This K08 proposal describes a 5-year training program for the development of an academic career in addiction research. The candidate completed his M.D. and Ph.D. in Neuroscience, and then went on to complete a structured residency in Psychiatry at the University of Michigan. He was recently appointed Assistant Professor of Psychiatry at University of Michigan, where in addition to basic research he now treats patients with substance use disorders at the Addiction Treatment Services clinic. The candidate's education and training in both neuroscience and psychiatry have prepared him well for this project, and he will now expand on his scientific skills through a unique integration of interdepartmental resources. To achieve full research independence, he has identified three key Training Objectives: (1) to gain proficiency in advanced neuroanatomical techniques, particularly immunohistochemistry, (2) to gain expertise in microinjections and the use of viral vectors to experimentally manipulate behavior, and (3) to learn how to use optogenetics as a tool for interrogating neural circuits that influence specific behaviors. The proposed K08 project will take place within the Department of Psychiatry and the Molecular &Behavioral Neuroscience Institute at the University of Michigan. The Department and Institute benefit from close collaborative relationships with other units including Bioengineering, Psychology, Radiology, and the CTSA- funded Michigan Institute for Clinical and Health Research. This vigorous research environment includes ample access to behavioral testing facilities, histology and microscopy resources, and animal housing, and it nurtures an expanding group of translational psychiatric researchers. The primary mentor, Terry Robinson PhD, is a productive and well-funded neuroscientist who has more than 30 years of experience with basic addiction research, and an established track record of mentoring junior investigators. The candidate will also benefit from two local co-mentors, Stanley Watson MD PhD, who pioneered the use of immunohistochemistry to study emotional behavior and has mentored several successful physician-scientists over his 30+ years of research, and Gina Poe PhD, an Associate Professor of Anesthesiology who has expertise in the use of optogenetics to study behavior in rats. Pedro Lowenstein MD PhD is an experienced consultant on this project with considerable expertise in viral vectors and translational research. The research project focuses on identifying common neurobiological substrates that confer vulnerability both to addiction and to frequently co-occurring disorders such as post-traumatic stress disorder. This will be accomplished by identifying neural circuits responsible for generating excessive emotional and motivational responses to both appetitive and aversive conditioned cues.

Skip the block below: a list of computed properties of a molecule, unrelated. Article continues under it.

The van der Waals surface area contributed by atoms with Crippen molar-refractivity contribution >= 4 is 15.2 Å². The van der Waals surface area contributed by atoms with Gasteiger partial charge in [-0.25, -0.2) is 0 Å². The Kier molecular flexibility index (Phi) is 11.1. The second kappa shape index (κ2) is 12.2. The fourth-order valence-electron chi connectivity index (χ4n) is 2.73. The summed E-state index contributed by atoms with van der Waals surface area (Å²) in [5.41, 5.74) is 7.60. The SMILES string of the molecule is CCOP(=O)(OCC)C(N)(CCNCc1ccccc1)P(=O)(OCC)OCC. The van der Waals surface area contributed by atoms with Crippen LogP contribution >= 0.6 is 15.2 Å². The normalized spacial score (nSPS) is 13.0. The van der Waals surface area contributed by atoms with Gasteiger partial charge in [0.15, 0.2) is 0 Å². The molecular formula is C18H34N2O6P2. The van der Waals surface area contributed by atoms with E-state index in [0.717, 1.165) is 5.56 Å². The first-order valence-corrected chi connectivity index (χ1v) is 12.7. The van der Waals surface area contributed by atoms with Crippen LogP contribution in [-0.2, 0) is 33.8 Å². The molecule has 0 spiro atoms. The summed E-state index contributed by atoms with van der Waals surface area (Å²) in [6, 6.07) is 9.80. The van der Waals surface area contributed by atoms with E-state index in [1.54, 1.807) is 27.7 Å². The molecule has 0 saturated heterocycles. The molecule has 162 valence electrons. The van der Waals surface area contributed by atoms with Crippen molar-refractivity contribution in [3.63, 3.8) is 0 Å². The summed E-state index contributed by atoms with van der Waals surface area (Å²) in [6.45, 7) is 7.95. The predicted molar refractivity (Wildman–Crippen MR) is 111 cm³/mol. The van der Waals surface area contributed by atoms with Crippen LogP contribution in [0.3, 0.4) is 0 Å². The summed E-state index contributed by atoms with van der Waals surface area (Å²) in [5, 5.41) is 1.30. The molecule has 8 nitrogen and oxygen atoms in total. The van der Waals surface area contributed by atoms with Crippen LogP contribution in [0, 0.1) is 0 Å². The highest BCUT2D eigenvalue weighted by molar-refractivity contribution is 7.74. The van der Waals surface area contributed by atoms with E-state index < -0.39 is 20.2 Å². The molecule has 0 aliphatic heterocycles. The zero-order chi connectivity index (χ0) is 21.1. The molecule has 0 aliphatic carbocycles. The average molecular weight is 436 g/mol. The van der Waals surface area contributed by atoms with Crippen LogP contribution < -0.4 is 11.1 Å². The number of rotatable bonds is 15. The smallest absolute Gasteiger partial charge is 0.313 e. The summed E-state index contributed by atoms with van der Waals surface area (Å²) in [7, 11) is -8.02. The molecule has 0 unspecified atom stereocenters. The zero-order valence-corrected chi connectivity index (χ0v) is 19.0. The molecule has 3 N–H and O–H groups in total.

The specific aims i nclude: 1) identifying areas of overlap in the neurons and circuits activated by both appetitive and aversive conditioned cues, 2) testing whether increasing connectivity within limbic circuitry can simultaneously reduce both conditioned approach and conditioned fear, and 3) using optogenetics to identify specific pathways that exert inhibitory control over both appetitive and aversive motivational responses. The proposed K08 project is well-aligned with the missions of the NIH and NIDA. The project will train a promising scientist and help clarify neurobiological pathways to addiction and frequently co-occurring disorders, which is a significant public health priority.

Public Health Relevance

This K08 proposal is designed to train a promising physician-scientist to become an independent investigator in addiction research, while simultaneously identifying neural circuitry underlying vulnerability to frequently co- occurring psychiatric disorders, including both addiction and post-traumatic stress disorder. Accomplishing the objectives of this proposal will address the recognized shortage of physician-scientists that are pursuing translational research, and will answer fundamental questions about the neurobiological pathways to addiction and other disorders, enabling the rational design of new prevention strategies, diagnostic tools, and more effective treatments for patients with complex psychiatric comorbidities.

National Institute of Health (NIH)
National Institute on Drug Abuse (NIDA)
Clinical Investigator Award (CIA) (K08)
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Biobehavioral Regulation, Learning and Ethology Study Section (BRLE)
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Sorensen, Roger
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University of Michigan Ann Arbor
Schools of Medicine
Ann Arbor
United States
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Fitzpatrick, Christopher J; Morrow, Jonathan D (2017) Thalamic mast cell activity is associated with sign-tracking behavior in rats. Brain Behav Immun 65:222-229
Fitzpatrick, Christopher J; Morrow, Jonathan D (2017) Subanesthetic ketamine decreases the incentive-motivational value of reward-related cues. J Psychopharmacol 31:67-74
Fitzpatrick, Christopher J; Perrine, Shane A; Ghoddoussi, Farhad et al. (2016) Sign-trackers have elevated myo-inositol in the nucleus accumbens and ventral hippocampus following Pavlovian conditioned approach. J Neurochem 136:1196-1203
Fitzpatrick, Christopher J; Morrow, Jonathan D (2016) Pavlovian Conditioned Approach Training in Rats. J Vis Exp :e53580
Ahrens, Allison M; Singer, Bryan F; Fitzpatrick, Christopher J et al. (2016) Rats that sign-track are resistant to Pavlovian but not instrumental extinction. Behav Brain Res 296:418-430